Trade Wars: Two Sides To Every Story

The purpose of this article is to objectively examine trade policy and its impact on the economy. While there will be a discussion of government policy, our review is not negatively nor positively inclined towards any particular administration.

During the presidential campaign trail, then Candidate Trump stated that he’d renegotiate trade deals to stop other countries from ripping America off. Following the election, for the first year of his presidency, it appeared there wouldn’t be any trade wars as promised. This belief existed because Trump met with Chinese President Xi Jinping last May in which he negotiated a deal to open up the Chinese market to American beef for the first time since 2003. The world watched with bated breath to see if the meeting would go awry. Given the relatively strong economy, which has jobless claims at the lowest point since 1969 according to metrics the government looks at, one wouldn’t expect a sudden jolt for no apparent reason.

Steel & Aluminum Tariffs Introduced

However, even though it looked like America would continue to have relatively free trade with minor changes, that path was broken after President Trump’s announcement of a 25% tariff on steel and a 10% tariff on aluminum. Trump met with the CEOs of American steel and aluminum companies who obviously agreed with his proposal because tariffs would limit foreign competition for these firms. It’s quite bizarre timing for Trump to suddenly act as if the steel and aluminum industries are in dire straits. It doesn’t make sense for the government to ever save an industry, but saving one that’s doing well is unusual.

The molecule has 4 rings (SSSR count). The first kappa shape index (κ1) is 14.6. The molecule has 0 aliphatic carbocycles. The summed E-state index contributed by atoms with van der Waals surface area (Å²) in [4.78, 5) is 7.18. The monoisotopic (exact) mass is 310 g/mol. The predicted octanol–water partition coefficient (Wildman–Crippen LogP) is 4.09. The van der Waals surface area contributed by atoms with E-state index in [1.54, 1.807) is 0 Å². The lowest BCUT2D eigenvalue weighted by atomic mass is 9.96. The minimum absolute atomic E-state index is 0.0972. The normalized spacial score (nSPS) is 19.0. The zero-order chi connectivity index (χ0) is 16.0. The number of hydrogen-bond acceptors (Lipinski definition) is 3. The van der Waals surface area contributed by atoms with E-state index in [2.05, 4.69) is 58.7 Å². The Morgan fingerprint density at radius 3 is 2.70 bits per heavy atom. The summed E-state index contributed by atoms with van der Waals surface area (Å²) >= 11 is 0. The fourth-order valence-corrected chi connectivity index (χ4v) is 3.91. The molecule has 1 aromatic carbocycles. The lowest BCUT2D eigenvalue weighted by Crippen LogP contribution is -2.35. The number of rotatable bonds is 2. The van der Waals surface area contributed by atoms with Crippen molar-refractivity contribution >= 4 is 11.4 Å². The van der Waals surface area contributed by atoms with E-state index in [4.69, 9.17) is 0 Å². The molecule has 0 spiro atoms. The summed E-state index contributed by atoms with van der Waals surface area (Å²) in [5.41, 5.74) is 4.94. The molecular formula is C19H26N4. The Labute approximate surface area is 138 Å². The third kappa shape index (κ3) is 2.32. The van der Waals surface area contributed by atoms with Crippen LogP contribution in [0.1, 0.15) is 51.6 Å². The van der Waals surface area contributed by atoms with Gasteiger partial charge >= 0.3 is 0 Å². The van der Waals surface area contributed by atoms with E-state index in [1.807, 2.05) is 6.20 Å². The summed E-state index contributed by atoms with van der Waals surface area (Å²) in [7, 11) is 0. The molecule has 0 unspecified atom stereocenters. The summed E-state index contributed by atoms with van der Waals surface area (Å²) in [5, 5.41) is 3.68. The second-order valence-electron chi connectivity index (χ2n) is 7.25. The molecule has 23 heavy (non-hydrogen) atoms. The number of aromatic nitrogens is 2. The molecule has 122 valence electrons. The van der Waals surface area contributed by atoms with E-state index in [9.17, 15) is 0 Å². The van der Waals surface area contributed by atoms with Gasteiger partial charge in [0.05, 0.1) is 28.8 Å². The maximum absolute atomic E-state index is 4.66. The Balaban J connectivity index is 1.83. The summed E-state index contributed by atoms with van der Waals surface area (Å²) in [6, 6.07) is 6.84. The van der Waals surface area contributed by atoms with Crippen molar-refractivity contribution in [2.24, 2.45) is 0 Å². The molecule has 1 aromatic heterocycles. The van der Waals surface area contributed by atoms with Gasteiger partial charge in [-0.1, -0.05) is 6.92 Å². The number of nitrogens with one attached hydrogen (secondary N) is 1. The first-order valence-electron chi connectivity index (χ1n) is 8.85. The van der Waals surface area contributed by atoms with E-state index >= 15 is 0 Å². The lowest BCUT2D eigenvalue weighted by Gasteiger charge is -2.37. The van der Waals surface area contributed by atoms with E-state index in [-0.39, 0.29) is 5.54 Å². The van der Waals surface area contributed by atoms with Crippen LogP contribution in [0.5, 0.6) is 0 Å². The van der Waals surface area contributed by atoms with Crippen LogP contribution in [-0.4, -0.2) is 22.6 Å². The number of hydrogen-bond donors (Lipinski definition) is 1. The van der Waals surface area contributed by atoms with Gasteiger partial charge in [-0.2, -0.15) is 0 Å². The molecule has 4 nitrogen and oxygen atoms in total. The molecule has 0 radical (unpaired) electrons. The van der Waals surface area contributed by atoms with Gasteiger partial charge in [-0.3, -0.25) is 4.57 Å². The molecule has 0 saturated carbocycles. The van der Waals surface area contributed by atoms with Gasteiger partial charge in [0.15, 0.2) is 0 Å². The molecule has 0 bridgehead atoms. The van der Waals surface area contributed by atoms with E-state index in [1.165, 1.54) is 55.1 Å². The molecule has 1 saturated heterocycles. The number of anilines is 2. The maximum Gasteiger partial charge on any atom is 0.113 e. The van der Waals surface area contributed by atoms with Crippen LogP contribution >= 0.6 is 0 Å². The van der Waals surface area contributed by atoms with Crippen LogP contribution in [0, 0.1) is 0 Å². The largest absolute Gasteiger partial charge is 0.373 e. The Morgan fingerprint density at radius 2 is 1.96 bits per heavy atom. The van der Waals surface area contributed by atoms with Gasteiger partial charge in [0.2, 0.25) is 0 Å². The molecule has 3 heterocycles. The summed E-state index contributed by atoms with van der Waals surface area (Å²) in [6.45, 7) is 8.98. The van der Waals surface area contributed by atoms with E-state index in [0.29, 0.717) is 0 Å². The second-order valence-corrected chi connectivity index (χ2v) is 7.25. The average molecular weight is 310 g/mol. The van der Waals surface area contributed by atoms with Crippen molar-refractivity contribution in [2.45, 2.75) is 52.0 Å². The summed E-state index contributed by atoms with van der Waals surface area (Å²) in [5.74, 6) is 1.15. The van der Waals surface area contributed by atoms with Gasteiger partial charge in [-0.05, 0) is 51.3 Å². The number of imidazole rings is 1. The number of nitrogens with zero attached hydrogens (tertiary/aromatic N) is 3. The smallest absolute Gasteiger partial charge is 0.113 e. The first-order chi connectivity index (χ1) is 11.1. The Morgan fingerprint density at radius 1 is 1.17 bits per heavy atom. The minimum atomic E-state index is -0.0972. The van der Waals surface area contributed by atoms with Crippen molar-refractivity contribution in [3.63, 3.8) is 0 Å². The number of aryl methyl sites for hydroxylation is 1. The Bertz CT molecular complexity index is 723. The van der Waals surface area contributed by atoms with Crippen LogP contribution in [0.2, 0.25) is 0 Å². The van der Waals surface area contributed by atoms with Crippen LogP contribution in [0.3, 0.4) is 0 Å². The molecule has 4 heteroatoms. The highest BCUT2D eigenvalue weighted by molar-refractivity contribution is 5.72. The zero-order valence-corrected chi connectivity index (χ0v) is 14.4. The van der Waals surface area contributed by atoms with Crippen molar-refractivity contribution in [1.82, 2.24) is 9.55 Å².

According to the latest ISM Manufacturing report, a fabricated metal products firm said the “Steel market is doing rather well. Everybody is out of what I need.” As you can see, Trump is solving a problem that doesn’t exist. Furthering this point, you can see in the chart below that U.S. steel imports are near where they have been in the past few years. Also, China only accounts for 2.2% of American steel imports; America is the 26th largest market for Chinese exports. If Trump wants to hurt China, this isn’t the way to do it. The main benefit will be seen in a few rural areas like Kentucky which will have job creation from the steel and aluminum industries.

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Gary Anderson 3 years ago Contributor's comment

Trump wants to break the New normal, meaning he wants interest rates to spike.